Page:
The Royal Society of Chemistry has published its "Policy Bulletin" (Issue No. 4, Autumn 2006) which carries an article entitled "Growing Energy" and is about "Biofuels". They note that in January, President Bush pledged to make plant derived ethanol cost-competitive by 2012, and that in 2005 the U.K. Transport Secretary Alistair Darling announced the "Renewable Transport Fuels Obligation", which requires that 5% of all U.K. transport fuel will come from a renewable source by 2010 (just under three years!). If we used bioethanol (which I have calculated in previous postings - "Bioethanol: The Math" - to be the best bet, over biodiesel or biohydrogen), that would require turning-over around 6,300 square kilometers (km*2) of arable land for the purpose, or 10% of the total arable area of the U.K. Thus we would need to compromise a sizable quantity of our food production just to produce 5% of our fuel. How is that tiny amount going to make any difference either to breaking our dependency on imported fossil fuels or reducing our CO2 emissions? In short, it isn't.
The RSC article talks about converting waste products from existing agriculture to ethanol, for example wheat straw. This sounds like a perfect solution, but begs the question, could this work on any significant scale? Let's look at the math:
In the U.K., some 2 million hectares (20,000 km*2) of arable land is used to grow wheat, and another 1.1 million hectares (11,000 km*2) to grow barley. From a typical wheat crop is obtained 5,420 kg of grain per hectare plus 7,050 kg of wheat straw. Although the process is still under development, since various procedures are required to break down the complex cellulose (lignocelluloisic) materials into fermentable sugars, it is thought that 230 kg of ethanol might be produced per tonne of wheat straw.
Therefore, (assuming a best case scenario and combining the area of wheat and barley production) we have a potential production of:
3.1 x 10*6 hectares x 7.050 tonnes x 0.23 tonnes = 5,026,650 tonnes of ethanol. Now, we are trying to substitute for the current 54 million tonnes (oil equivalent) of imported fuel that we currently use for transportation (12 million tonnes of that, or nearly a quarter for aviation!). It is not a matter of a straight division, since I have worked out before, that ethanol only packs 71% of the energy punch of petrol (gasoline), and so this quantity is equivalent to:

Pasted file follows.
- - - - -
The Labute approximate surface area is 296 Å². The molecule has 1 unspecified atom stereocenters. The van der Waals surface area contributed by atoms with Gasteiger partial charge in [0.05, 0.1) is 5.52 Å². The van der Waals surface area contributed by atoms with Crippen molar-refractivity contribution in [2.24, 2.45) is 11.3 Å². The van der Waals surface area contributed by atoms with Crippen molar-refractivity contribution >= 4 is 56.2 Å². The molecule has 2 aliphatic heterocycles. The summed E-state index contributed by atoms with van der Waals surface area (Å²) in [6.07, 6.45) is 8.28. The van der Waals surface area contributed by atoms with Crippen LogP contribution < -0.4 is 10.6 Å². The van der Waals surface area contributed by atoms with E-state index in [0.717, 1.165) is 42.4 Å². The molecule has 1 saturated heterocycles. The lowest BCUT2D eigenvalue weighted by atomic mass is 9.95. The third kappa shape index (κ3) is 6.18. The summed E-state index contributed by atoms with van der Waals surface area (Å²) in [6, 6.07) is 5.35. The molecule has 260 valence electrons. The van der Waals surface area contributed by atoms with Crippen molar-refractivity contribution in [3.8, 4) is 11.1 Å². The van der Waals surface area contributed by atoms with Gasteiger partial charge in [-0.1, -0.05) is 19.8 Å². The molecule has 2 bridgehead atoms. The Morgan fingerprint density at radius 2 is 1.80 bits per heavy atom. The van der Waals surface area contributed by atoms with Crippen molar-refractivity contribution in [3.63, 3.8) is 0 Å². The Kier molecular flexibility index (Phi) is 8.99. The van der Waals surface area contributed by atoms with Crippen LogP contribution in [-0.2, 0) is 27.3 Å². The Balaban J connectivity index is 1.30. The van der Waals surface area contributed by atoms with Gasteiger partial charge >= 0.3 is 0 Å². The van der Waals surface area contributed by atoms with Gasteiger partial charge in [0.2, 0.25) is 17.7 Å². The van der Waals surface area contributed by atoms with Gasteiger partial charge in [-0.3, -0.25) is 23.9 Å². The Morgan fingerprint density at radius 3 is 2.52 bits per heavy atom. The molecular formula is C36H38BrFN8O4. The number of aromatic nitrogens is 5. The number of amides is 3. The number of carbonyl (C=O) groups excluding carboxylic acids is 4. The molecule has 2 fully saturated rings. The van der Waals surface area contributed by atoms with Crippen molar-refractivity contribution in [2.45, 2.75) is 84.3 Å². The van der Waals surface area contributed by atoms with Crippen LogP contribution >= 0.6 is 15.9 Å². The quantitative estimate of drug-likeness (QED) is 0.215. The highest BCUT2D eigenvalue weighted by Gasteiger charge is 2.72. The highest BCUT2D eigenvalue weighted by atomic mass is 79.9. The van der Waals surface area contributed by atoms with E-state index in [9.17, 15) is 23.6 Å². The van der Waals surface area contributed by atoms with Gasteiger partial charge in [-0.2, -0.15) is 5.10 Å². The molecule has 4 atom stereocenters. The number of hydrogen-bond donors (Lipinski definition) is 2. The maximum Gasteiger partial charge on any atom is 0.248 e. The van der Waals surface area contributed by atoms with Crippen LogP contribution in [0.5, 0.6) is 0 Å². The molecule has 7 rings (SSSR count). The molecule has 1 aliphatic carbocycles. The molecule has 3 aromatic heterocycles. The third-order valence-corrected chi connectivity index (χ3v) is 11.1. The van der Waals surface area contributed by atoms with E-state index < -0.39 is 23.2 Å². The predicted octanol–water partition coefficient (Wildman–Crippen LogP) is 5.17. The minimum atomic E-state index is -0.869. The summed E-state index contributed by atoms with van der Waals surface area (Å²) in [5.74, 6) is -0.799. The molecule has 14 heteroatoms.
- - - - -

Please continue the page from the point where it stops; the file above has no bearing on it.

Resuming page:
0.71 x 5,020,650 = 3,548,627 tonnes of oil (equivalent, since the crude oil is refined into gasoline). Dividing out the millions, and rounding out, this would provide:
3.55/54 = 6.5% of current transportation fuel. Now, it takes energy to make energy, and while estimates vary, they are in the range that it takes 0.7 to 1.3 barrels of fossil fuel or natural gas equivalent to produce one barrel of ethanol. This is a U.S. based figure, which accounts for the fact that America's ethanol comes from corn and corn must be intensively fertilized (natural gas), irrigated (natural gas), transported by truck or rail to a processing plant, processed, then transported again to distant blending facilities all over the United States. However, all our agriculture also depends on artificial fertilizers and hence, on natural gas to make them.
I will, however, ignore this matter and take provision of the 6.5% of the U.K.'s transportation fuel from "scrap" - i.e. without growing a special crop to provide it - from ethanol at face value. At first sight, the figure seems rather feeble, and so it is. There is no way we can produce enough ethanol to match our current level of fuel use, either using biomass waste or without compromising our food production. On the other hand, if we move to systems of energy efficiency: living in localised communities, which would cut fuel demand by 90%, then 6.5% of that remaining 10% begins to look significant. I am, after all reassured that survival is possible for the U.K. in terms of intrinsic fuel supplies, but only given a paradigm shift (to use that hackneyed phrase, which in this context is true) in the way we live our lives. Otherwise we can neither break our dependency on imported fuels nor meet the government's targets to reduce CO2 emissions.